1.3 Analysis has shown 86% of signed songwriters and publishers; and just over 80% of signed artists on record labels in the UK are male.[3] This results in 74.5% of the artists booked to headline 50 large UK festivals in 2022 being male only acts[4] and significant inequality in the popular UK music charts[5] and on radio airplay.[6] On average, music creators signed by record labels earn more than those who are not signed; and male music creators earn £7,000 a year more than women in the sector.[7] This is despite 46% of 100,115 music performance degree students in the UK over the five-year period to 2018 being female.[8] It is submitted, there are several social barriers resulting in these statistics and sexism is one of the most prevalent, it being an important control mechanism used against women.[9]


1.4 Sexism is the belief that women are less competent than men and on the continuum misogyny as a hatred of women an extreme, hostile, form of sexism.[10] This prejudice often leads to discrimination and has a range of forms from benevolent sexism[11] to outright hostility.


1.5 The F-List has been created as both, a response to this situation, and as a solution to help UK women and gender nonconforming musicians overcome structural barriers endemic in the music industry, including sexism and misogyny, by providing training and facilitating professional and profile opportunities.  All of The F-List board have experienced many of the issues that are raised in this paper but we are not going to divulge personal experiences, rather that of anonymous research and evidence as it is safer to do so. Moreover, The F-List is committed to the principle of excellent and robust research, resulting in evidence-based campaigning. In May 2022, we launched the F-List Gender in Music Research Hub,[12] with a steering group consisting of numerous top UK university Professors, Doctors, and PhD researchers; an inter-disciplinary research group exploring gender in music from differing standpoints.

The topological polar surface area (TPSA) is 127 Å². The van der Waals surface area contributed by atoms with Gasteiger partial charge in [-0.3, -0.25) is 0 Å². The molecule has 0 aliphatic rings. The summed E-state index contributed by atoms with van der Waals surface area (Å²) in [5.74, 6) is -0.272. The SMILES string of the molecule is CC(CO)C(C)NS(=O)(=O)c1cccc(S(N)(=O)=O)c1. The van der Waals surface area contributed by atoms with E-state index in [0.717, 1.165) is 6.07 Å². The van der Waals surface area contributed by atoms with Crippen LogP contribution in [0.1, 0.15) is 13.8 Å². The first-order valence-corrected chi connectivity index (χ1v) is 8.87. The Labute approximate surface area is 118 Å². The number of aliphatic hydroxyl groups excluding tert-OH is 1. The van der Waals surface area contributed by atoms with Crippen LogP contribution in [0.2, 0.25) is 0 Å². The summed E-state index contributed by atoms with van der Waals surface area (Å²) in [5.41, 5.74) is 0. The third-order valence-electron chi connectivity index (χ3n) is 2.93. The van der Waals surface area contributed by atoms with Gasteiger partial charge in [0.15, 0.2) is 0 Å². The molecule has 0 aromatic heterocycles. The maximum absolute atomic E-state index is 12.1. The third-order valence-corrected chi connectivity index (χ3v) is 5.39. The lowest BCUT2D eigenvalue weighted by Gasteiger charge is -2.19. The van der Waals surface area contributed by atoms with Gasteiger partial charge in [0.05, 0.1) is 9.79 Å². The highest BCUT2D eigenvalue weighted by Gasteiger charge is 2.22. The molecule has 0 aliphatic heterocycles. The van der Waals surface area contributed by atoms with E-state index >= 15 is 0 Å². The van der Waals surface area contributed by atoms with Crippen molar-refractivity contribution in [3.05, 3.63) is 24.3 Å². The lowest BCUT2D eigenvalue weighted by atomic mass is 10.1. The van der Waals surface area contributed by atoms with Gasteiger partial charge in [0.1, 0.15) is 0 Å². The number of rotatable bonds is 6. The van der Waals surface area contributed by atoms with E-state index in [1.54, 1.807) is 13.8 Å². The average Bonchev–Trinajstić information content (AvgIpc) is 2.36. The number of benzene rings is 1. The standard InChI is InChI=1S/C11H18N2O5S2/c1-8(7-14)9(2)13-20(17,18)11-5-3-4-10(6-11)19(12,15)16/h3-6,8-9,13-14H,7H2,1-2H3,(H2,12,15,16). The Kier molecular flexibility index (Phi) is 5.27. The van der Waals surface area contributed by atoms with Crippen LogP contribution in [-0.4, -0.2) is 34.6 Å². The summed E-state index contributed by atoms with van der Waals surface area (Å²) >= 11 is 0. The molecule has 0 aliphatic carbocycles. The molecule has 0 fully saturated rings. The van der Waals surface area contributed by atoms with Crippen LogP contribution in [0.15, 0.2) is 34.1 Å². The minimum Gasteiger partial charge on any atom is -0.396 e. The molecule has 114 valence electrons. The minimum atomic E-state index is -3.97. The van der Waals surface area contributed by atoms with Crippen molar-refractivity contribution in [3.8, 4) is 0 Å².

1.6 We are therefore submitting evidence to the Women and Equalities Committee because we are well placed to do so. Our response is grounded in our lived experiences as women working in the music industry combined with our expertise as feminist music industry researchers.

2 What correlation exists, if any, between misogynistic lyrics and violence against women and girls?


2.1 The vast majority of popular music content is created by male songwriters, even of songs that eventually end up being performed by female artists. The influential Annenberg report Inclusion in the Recording Studio[13] concluded that a mere ten male songwriters were responsible for 22.4% of the 1,000 most popular songs from 2012 to 2021 in the US Billboard charts with many of these songs crossing over into the UK charts too. Only 12.7% of songwriters on these songs are female. Less than 1% of those same songs were written by only female songwriters, 57% had no female writer at all. This leads to a gendered distortion in who gets to convey the stories and messages that are embedded in our popular culture and repeated countlessly in pubs, clubs, festivals, on our radio airwaves and on demand via streaming services all over the globe. And this music influences what become our social norms.